Clicky

ASIC lapse probe results in adviser EU

The Australian Securities and Investments Commission’s (ASIC’s) life insurance lapse data project resulted in a Queensland adviser entering into an enforceable undertaking (EU).
The regulator said that Queensland man, Duane Wright and his business, First National Home Loans and Insurance Pty Ltd, had entered into the EU on the basis that he had failed to meet his obligations in providing life insurance replacement advice.
ASIC said it had found that Wright had:
• failed to undertake adequate inquiries into the relevant personal circumstances of some clients to whom he made recommendations to switch life insurance policies
• failed to provide adequate replacement product advice in the Statement of Advice, preventing the client from making an informed decision to switch life insurance and superannuation products
• advised purchasing life insurance that was too expensive for the client
• failed to consider the longer-term impact on retirement savings of placing life insurances within superannuation, and
• failed to provide accurate information about the clients' circumstances within the Statement of Advice.
The regulator said that under the EU, Wright and First National had agreed to undergo additional training in relation to the provision of financial product advice and must adhere to strict supervision requirements for 12 months, with all their advice audited by the authorising licensee before it is provided to clients.
ASIC's surveillance of Wright looked at a number of his client files from GuardianFP Ltd, where he was an authorised representative from July 2012 to April 2016.
Wright is a current representative of Alliance Wealth Pty Ltd.




Related Content

Author

Comments

Comments

Here is the insider scoop on ASIC. Duane Wright was previously AAA Financial which ASIC closed down. When Guardian took on a number of the AAA advisers, ASIC were quite rightly concerned and started monitoring them.
This is were it gets interesting. Report 413 came about from targeting those individuals ASIC already knew to be a problem which was in effect an exercise for ASIC to get additional funding. Hence why only 200 files of targeting individuals would give ASIC the report they required for this extra funding. Hence why ASIC refuse to release the details of how the findings of 413 were reached and how the "surveillance" was undertaken.
The result as we all know was that the FSC jumped on this knowing that the report and churn numbers were not a real reflection of the industry and went about falsely creating the LIF . As we know ASIC admitted that churn is in fact not an industry issue after the same FSC members passed over the correct data after the LIF was passed.
And here we see the result. A handful of adviser with action taken over churn compared to the 99% who are doing the right thing for customers.
Clients now being forced to pay fees for risk advice, good advisers being forced to leave the industry and an increase in junk direct insurance with lower claims paid is the result of ASIC and the FSC's malpractice.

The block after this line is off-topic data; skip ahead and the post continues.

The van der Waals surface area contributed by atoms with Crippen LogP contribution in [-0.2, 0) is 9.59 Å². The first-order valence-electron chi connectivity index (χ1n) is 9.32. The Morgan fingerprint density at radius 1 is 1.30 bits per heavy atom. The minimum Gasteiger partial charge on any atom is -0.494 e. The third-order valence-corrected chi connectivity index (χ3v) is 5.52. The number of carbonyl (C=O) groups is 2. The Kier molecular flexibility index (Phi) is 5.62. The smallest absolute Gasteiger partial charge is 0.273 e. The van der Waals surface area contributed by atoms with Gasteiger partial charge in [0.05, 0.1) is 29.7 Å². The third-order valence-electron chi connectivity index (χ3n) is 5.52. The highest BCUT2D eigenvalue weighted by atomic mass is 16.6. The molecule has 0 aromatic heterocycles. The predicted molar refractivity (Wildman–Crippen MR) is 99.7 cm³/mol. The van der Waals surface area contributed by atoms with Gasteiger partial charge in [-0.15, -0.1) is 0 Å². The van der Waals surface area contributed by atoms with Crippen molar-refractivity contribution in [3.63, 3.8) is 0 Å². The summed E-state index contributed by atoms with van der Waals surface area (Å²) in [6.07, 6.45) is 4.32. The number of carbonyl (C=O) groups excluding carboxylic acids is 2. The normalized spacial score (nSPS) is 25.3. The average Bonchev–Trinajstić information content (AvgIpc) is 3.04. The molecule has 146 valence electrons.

Let us hope to see some investigation of this in the Royal Commission.

Thats pretty explosive stuff Anon! Lets hope light gets shined further on these inner workings.

If this is the case Anon, and I don't doubt you, then this publication should be running consecutive headline articles to get it well and truly in the spotlight. If a bit of investigative reporting can bring down a US president in Watergate, certain that the right articles and questions can bring to an end the clear bureaucratic conspiracy occurring in ASIC for their own benefit of more power and funding.

So they are calling it "lapse data" based now, not churn? Is churn a dirty word at asic now? Not providing a RPAR surely that would be picked up in audit if it was systematic. Ps who gives asic the right to decide if the insurance is too expensive? Not too expensive if its claimed on is it?

So a known offender was "monitored" by ASIC and continued to offend. The experts must be surprised the changes to the insurance laws did not stop this. So lets make everyone get 5 more degrees. Surely each degree will stop someone from doing this stuff and 5 degrees is extra security. NOT..... Personally it seems that all the changes are failing to stop people doing the wrong thing, and the regulator needs to consider a different approach.

Let's hope some of this comes out in the Royal Commission, the collusion, the use of false data to set policy for commercial gain

Lapse data provided by the Insurers is innaccurate and gives the wrong impression. A policy that has been paid out and “lapses” due to the death of the client is not an adviser caused lapse yet is recorded as such and reported with the rest of the data.

The same issue applies if the policy is cancelled and renewed to either update the sum insured or change the ownership to a super fund or different superfund, how is this a lapse yet it forms part of the dishonest figures ASIC and the FSC rely on.

So if ASIC can identify so called "churners" through lapse data, then why do we have the new LIF rules? ASIC (Insurers and licensee) can easily identify an Adviser who meets the metrics for further investigation, rather than taking a sledge hammer to the industry with LIF! What a joke this industry is.

Add new comment